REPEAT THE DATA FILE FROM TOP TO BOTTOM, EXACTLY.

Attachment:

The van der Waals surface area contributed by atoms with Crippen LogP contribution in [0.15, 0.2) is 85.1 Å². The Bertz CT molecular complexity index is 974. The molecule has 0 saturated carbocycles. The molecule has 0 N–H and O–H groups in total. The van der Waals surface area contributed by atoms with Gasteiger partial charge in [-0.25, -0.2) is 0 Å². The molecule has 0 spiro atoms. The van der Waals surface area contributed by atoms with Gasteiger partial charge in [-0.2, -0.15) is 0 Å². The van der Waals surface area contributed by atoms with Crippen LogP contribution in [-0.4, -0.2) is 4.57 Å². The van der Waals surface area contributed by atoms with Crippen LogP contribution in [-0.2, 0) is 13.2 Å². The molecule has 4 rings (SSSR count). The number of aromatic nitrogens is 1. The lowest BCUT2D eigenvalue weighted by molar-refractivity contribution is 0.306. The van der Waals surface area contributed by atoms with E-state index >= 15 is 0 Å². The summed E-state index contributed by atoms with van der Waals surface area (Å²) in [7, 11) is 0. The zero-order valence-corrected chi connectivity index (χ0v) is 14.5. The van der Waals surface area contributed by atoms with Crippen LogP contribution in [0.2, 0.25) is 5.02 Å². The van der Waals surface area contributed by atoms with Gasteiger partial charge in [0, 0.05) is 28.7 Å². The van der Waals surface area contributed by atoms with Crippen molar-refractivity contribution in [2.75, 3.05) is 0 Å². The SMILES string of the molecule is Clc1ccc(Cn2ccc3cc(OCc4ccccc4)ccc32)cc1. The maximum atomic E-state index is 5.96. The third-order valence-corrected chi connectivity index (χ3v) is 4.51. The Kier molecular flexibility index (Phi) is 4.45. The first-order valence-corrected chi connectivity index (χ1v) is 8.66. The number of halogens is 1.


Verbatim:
The van der Waals surface area contributed by atoms with Crippen LogP contribution in [0.15, 0.2) is 85.1 Å². The Bertz CT molecular complexity index is 974. The molecule has 0 saturated carbocycles. The molecule has 0 N–H and O–H groups in total. The van der Waals surface area contributed by atoms with Gasteiger partial charge in [-0.25, -0.2) is 0 Å². The molecule has 0 spiro atoms. The van der Waals surface area contributed by atoms with Gasteiger partial charge in [-0.2, -0.15) is 0 Å². The van der Waals surface area contributed by atoms with Crippen LogP contribution in [-0.4, -0.2) is 4.57 Å². The van der Waals surface area contributed by atoms with Crippen LogP contribution in [-0.2, 0) is 13.2 Å². The molecule has 4 rings (SSSR count). The number of aromatic nitrogens is 1. The lowest BCUT2D eigenvalue weighted by molar-refractivity contribution is 0.306. The van der Waals surface area contributed by atoms with E-state index >= 15 is 0 Å². The summed E-state index contributed by atoms with van der Waals surface area (Å²) in [7, 11) is 0. The zero-order valence-corrected chi connectivity index (χ0v) is 14.5. The van der Waals surface area contributed by atoms with Crippen LogP contribution in [0.2, 0.25) is 5.02 Å². The van der Waals surface area contributed by atoms with Gasteiger partial charge in [0, 0.05) is 28.7 Å². The van der Waals surface area contributed by atoms with Crippen molar-refractivity contribution in [2.75, 3.05) is 0 Å². The SMILES string of the molecule is Clc1ccc(Cn2ccc3cc(OCc4ccccc4)ccc32)cc1. The maximum atomic E-state index is 5.96. The third-order valence-corrected chi connectivity index (χ3v) is 4.51. The Kier molecular flexibility index (Phi) is 4.45. The first-order valence-corrected chi connectivity index (χ1v) is 8.66. The number of halogens is 1.